A Wagga ex-serviceman has cautioned against singling out veterans on flights and raised concerns over a new discount initiative for those who have served.
In the wake of Virgin’s plan to honour Australian war veterans on its flights, and pressure on Qantas to do the same, the acting president of the Wagga RSL Sub-Branch Richard Salcole said airlines need to make sure they are not naming veterans.
“Veterans with mental health issues are going to struggle to fly as it is without the added spotlight,” he said.
“You can, however, announce ‘we just want to welcome and thank all veterans’ which would be a considerate acknowledgement.”
Recently, Prime Minister Scott Morrison announced the Veterans Card Initiative and lapel pin.
“What this is about is businesses honouring the services by offering them a discount,” he said.
“Now we’re putting the details in place over the back of this year and it will be out and running next year and it means veterans will have a card which will entitle them to discounts and services.”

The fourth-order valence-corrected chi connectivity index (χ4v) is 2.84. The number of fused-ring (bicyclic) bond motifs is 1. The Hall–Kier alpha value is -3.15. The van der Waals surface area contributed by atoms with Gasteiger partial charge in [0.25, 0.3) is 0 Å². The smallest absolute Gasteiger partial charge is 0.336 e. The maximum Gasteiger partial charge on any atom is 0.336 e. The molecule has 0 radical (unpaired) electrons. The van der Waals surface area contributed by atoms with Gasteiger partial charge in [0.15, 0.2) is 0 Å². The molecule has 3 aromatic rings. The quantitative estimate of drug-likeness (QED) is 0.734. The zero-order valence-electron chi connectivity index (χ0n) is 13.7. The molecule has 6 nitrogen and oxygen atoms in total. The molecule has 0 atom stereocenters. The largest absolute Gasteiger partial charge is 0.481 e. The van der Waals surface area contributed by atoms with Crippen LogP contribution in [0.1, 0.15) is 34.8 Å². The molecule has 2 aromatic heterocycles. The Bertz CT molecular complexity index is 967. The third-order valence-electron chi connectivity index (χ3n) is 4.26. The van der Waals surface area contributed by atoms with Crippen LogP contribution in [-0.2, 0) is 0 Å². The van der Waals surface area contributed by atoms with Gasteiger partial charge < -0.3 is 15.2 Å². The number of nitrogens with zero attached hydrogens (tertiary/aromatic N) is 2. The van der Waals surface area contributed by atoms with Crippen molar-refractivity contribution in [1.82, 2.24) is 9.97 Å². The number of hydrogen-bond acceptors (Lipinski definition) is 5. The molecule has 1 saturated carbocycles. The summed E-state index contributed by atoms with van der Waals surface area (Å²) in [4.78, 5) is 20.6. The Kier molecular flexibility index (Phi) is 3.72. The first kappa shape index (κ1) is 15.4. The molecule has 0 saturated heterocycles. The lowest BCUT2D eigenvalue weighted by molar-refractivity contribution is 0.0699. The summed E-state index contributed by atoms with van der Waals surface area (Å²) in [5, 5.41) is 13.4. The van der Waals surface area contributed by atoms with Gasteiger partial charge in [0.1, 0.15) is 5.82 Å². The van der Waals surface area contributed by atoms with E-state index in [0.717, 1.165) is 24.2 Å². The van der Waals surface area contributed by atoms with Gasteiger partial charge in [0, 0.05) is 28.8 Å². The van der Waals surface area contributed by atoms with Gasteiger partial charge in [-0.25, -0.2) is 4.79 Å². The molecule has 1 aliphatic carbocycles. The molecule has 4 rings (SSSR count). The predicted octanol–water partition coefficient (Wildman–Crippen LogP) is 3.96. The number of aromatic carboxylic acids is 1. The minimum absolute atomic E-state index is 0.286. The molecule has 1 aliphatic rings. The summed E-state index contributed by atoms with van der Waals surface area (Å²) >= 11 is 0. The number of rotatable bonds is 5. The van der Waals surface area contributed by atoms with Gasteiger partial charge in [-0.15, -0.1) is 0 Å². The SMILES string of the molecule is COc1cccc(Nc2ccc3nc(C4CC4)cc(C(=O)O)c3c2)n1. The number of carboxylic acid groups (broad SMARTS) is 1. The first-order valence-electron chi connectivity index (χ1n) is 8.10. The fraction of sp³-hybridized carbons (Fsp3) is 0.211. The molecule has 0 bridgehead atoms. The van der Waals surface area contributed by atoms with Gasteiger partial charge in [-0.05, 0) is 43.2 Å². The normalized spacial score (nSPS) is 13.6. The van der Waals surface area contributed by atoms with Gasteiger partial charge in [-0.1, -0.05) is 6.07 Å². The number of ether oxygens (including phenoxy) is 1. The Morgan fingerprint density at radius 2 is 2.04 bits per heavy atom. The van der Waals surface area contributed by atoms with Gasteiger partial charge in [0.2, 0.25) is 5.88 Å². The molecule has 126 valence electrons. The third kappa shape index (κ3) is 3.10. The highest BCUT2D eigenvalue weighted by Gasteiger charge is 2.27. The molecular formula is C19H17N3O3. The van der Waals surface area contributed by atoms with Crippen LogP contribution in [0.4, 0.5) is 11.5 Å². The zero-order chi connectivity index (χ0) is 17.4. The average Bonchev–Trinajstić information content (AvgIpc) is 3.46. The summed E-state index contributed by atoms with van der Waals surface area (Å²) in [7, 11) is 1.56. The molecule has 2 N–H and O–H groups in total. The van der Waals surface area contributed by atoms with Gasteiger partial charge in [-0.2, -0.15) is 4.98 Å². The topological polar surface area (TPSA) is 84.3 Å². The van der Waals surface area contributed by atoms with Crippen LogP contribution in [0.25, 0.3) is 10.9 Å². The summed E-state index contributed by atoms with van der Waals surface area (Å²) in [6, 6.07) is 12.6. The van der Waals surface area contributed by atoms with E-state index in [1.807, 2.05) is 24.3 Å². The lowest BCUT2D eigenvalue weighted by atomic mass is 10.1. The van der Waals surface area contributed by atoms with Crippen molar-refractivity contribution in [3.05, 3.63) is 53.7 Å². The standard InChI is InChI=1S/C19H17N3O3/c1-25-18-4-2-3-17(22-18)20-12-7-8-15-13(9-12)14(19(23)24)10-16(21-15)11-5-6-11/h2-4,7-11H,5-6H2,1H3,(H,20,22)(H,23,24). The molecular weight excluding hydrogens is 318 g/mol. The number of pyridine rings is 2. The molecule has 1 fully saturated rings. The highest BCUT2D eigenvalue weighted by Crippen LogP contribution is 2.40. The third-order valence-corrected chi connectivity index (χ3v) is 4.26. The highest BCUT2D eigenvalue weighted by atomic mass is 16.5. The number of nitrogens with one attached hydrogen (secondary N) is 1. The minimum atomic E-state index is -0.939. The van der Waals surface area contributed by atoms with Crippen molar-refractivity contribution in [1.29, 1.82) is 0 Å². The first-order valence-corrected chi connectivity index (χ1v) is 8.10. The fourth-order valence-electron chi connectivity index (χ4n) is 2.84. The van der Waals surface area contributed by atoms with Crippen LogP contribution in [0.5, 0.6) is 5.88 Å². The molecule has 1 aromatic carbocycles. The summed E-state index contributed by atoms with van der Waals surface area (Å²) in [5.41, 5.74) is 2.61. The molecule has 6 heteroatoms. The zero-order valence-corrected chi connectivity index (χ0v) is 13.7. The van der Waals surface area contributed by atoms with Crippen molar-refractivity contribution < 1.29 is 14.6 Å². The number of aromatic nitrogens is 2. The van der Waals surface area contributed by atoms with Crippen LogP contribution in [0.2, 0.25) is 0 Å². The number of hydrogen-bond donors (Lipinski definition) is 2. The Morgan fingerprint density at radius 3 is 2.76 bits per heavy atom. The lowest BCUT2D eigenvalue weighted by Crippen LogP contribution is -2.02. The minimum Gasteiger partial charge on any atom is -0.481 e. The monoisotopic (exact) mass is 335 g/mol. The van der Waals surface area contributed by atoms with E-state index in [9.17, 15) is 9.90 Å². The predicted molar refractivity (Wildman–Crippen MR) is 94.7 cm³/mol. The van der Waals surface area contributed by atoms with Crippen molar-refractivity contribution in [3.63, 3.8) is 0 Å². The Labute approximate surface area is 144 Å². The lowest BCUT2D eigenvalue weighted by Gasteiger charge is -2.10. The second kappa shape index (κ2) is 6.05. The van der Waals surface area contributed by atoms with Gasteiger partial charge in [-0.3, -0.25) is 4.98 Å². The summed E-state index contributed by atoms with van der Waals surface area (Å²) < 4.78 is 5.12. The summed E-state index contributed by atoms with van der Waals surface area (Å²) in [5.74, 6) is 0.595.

Mr Salcole said in 1989 the Defcon Card was introduced as a loyalty program offering discounts ex-serviceman and it is still active today.
“So you have the fact that this is still running and now it is being overshadowed,” he said. “Regional towns and cities might not be able to support this.
“The smaller businesses or the smaller towns that don't have a big Woollies won’t be able to get on board because there is revenue out of their pocket in tough times.”
Instead, Mr Salcole said he hopes to see more support for given to veterans looking for a job or accessing medical services.
“We need to make sure health professionals are asking ‘have you served’ as some won’t say they did,” he said. “The question needs to be asked so they receive the proper care.
“There is also still a lot to be done to help the people getting out to find a job.”
Virgin Australia has since released a statement following the backlash.
“Over the coming months, we will consult with community groups and our own team members who have served in defence to determine the best way forward,” the statement read.
“If this process determines that public acknowledgement of their service through optional priority boarding or any announcement is not appropriate, then we will certainly be respectful of that.”
Kevin Kerr, squadron leader (retired), said he thinks airlines should recognise the men in uniform.
“I experienced that in Dallas and I was quite impressed and I thanked them very much,” he said.
Mr Kerr was short during an exercise but receives no “fringe benefits” as it didn’t happen on duty and hopes to see more help given to ex-servicemen like himself with the Veterans Card Initiative.